SCREEN DIARY: SEARCHING EVA, part of Fragments Festival at Genesis Cinema (11 JUN).

SCREEN DIARY: SEARCHING EVA at Fragments Festival (11 JUN 2019)

Pia Hellenthal’s debut documentary feature SEARCHING EVA (Germany, 2019) screened at the inaugural Fragments Festival at Genesis Cinema. The film was introduced by event programmer Christina Papasotiriou and followed by a Q&A with Eva Collé. Here’s our writeup.

Fragments Festival: EVA COLLÉ at Genesis Cinema (11 JUN 2019 - photo credit: Grace McCaffrey/Fragments Festival).
Fragments Festival: EVA COLLÉ at Genesis Cinema (11 JUN 2019 – photo credit: Grace McCaffrey/Fragments Festival).


Twitter @radiantcircus | Instagram @radiantcircus

SEARCHING EVA is a fascinating collab between two compelling storytellers. One is onscreen, Eva Collé, the eponymous subject of the film, and the other one offscreen, Pia Hellenthal, its director. This “big Instagram story that then turned into a movie” blends their storytelling techniques. Unfolding like a scrolling timeline, we see Eva’s shifting persona, her various efforts to avoid work and profession, and the online community that accreted like a coral reef around blog posts she started writing when she was 15. Throughout we see and hear soundings from that reef, with onscreen text and whispered voiceover reflecting the bonding and bullying of the blogosphere.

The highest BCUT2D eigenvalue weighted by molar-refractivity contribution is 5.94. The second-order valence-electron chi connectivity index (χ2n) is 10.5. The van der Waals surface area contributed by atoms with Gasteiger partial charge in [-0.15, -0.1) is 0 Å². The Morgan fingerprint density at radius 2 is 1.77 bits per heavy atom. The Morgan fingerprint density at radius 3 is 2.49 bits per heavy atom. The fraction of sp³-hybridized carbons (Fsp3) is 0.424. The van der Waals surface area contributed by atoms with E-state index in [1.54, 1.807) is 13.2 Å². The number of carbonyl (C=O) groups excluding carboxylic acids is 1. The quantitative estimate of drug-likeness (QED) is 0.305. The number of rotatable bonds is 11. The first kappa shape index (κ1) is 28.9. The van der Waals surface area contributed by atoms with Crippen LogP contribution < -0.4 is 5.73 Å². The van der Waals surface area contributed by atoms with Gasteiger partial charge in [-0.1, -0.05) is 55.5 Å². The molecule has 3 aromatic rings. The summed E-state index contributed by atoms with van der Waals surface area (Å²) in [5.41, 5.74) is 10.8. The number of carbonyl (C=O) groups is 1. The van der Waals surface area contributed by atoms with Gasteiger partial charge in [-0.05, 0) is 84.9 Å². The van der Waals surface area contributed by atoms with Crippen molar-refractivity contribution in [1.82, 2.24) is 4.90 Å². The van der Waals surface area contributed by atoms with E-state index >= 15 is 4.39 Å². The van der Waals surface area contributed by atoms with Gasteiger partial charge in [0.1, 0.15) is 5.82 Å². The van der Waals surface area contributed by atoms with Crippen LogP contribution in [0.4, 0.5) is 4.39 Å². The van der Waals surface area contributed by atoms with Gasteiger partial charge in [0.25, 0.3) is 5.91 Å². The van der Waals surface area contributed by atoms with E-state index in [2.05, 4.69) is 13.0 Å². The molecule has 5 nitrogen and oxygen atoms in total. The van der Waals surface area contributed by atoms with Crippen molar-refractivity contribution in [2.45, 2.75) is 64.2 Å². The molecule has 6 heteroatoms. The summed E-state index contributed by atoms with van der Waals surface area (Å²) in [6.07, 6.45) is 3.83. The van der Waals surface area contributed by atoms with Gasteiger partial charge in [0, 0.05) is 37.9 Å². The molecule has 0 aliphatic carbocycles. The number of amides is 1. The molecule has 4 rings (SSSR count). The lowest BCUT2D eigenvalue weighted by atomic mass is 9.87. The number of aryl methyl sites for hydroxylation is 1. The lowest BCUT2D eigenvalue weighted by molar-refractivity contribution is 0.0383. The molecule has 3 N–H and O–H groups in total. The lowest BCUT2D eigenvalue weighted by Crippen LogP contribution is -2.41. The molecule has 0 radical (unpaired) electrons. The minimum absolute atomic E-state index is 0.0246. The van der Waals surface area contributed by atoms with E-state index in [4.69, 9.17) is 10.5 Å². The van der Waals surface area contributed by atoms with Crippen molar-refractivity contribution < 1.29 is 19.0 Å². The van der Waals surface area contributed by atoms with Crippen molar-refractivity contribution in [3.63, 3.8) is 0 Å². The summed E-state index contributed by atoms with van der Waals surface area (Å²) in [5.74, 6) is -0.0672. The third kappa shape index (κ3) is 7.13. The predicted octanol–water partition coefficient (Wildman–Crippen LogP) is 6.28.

Model, sex worker, drug-addict, occasional pet owner and inveterate home-mover – complete with that universal symbol of migratory lives, the blue IKEA bag – Eva is at the heart of this film but makes it very clear in the fascinating Q&A that it was entirely the creative work of another: “I don’t believe identity is this fixed and monolithic concept, so I wasn’t afraid of them putting out an image of myself that was crystallised and just stuck there forever. I just let them do their thing.”

There are no fixed identities in this film and it constantly plays with appearances. One sequence sees Eva wearing and talking about wigs in front of a framed film poster of AMÉLIE to whom she bears an uncanny resemblance. This notion of layered, Russian doll identity also raises some uncomfortable issues about the commodification of her image to fuel the sex work on which she depends. Rather than a conventional narrative, we experience a series of “curated” episodes filmed sporadically over a five year period. Always visually beautiful, Hellenthal’s doc combines what might be scenes from Eva’s real life, with the digital deluge and posed portraits that resemble the full-frontal youth photography of Rineke Dijkstra.